Next: The exponential of a Up: Eigenvalues and eigenvectors. Previous: Diagonalization of a square

# High powers of a square matrix.

Let . By induction, we prove that .

Let A be a square matrix; we wish to compute An for some positive integer n. If n is a large number, this is a tedious task. Suppose now that A is diagonalizable, i.e. there exists an invertible matrix P such that D=P-1AP is a diagonal matrix. Then A= PDP-1 and we have: Example 11.7.1   The sequences (un) and (vn) are defined by their first terms u0 and v0 and the relations . We wish to know whether these sequences converge , and eventually towards which limits.

Write the given relations in matricial form: .

By induction, we show that .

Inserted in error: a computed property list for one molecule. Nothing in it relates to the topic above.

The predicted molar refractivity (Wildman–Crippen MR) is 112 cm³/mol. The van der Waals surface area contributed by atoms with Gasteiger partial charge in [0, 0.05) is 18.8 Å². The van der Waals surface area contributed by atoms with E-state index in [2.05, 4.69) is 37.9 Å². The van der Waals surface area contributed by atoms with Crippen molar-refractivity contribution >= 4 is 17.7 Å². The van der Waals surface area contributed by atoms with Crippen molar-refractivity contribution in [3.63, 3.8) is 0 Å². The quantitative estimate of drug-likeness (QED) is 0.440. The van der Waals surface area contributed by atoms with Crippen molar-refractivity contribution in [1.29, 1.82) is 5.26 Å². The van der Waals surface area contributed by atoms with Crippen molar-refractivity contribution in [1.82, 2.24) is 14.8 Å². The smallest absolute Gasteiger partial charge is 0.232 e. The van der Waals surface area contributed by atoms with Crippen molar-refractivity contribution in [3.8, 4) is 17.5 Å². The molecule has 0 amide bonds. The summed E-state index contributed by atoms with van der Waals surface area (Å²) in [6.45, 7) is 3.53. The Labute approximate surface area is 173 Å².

The characteristic polynomial of A is . the matrix A has two eigenvalues, namely and , therefore A is diagonalizable and is similar to . We denote by P the change of basis matrix.

Then we have: An= PDnP-1 and .

As , we have: , therefore . As a consequence, we have that the sequences (un) and (vn) are convergent and have 0 as their common limit.    Next: The exponential of a Up: Eigenvalues and eigenvectors. Previous: Diagonalization of a square
Noah Dana-Picard
2001-02-26